As CVS Health charts out its new clinical strategy, the pharmacy chain is adding behavioral health services to some of its in-store clinics. After launching a pilot in January, the company has seen promising results, CEO Karen Lynch told investors on Tuesday.
The company initially started by offering visits with a licensed social worker at 16 of its MinuteClinics. It plans to expand that to 34 locations across New Jersey, Florida, Pennsylvania, and Texas by July.
Part of the plan is to offer weekend and evening visits, making appointments easier to access. So far, people who participated in the pilot have been coming in for up to three visits per month, Lynch said.
“So clearly, there is a need to make those connections,” she said. “It is a differentiator for us and something that I believe is important as you think about mental health and physical health combining to take care of the holistic person and then meeting them where they want to be met.”
So far, most people in the pilot are paying for therapy visits through their insurance, although CVS does expect to see more people using cash pay, as with its other MinuteClinic services.
“Over time, we do expect to grow the sort of D2C fee-for-service business because we do recognize that is a large part of the market, and we expect to launch that next month,” Neela Montgomery, CVS’ president of pharmacy and retail, said in an investor call.
The pilot is part of a broader strategy by CVS Health to build out stores that have more space dedicated to health services, including labs and exam rooms, and focus more on health products and medical equipment in the front of the store. To date, CVS has built about 800 of these HealthHUBs, and expects to have 1,000 by the end of the year — down from its initial goal of 1,500 locations by 2021.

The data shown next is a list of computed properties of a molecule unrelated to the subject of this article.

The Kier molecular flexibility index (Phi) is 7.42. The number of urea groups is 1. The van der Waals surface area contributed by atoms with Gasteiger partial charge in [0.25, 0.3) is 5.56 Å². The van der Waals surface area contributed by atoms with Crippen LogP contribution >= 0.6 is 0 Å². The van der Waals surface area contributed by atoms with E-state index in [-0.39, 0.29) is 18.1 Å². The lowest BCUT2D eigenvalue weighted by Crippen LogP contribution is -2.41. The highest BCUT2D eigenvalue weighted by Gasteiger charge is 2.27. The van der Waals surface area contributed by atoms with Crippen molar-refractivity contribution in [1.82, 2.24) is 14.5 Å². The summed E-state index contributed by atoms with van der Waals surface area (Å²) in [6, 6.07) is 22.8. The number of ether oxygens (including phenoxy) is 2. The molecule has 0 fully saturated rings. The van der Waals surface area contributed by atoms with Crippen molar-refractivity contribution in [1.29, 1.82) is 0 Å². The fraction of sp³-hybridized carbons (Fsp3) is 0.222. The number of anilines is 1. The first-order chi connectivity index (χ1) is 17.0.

After acquiring Aetna, the company is also testing insurance plans built around its MinuteClinics. Next year, the insurer plans to offer these co-branded plans as it reenters the ACA marketplace in eight states, though it hasn’t yet disclosed where.
Demand for Covid-19 vaccines, tests and prescriptions drove CVS Health’s earnings above previous estimates. The pharmacy chain brought in revenues of $69.1 billion in the first quarter of 2021, up 3.5% compared to last year, and the company brought in $2.2 billion in profits, up 10% from the same period in 2020.
But after ramping up to be able to vaccinate people as quickly as possible, CVS — and others — are starting to see demand wane. CFO Eva Boratto said the company had recently seen a drop-off of around 30%, though the company is still factoring a potential pediatric vaccine into its guidance for the rest of the year.
Both CVS and Walgreens were tapped by the federal government to distribute vaccines in long-term care facilities, and were later allocated doses as part of the broader rollout to the general public. But they also accounted for the majority of wasted doses, according to a recent report by Kaiser Health News.
As of Wednesday, 57% of all adults in the U.S. have gotten at least one dose of the vaccine, according to the CDC. The U.S. is currently administering about 2.1 million shots per day, a decrease from when vaccinations peaked in mid-April.
Photo credit: CVS Health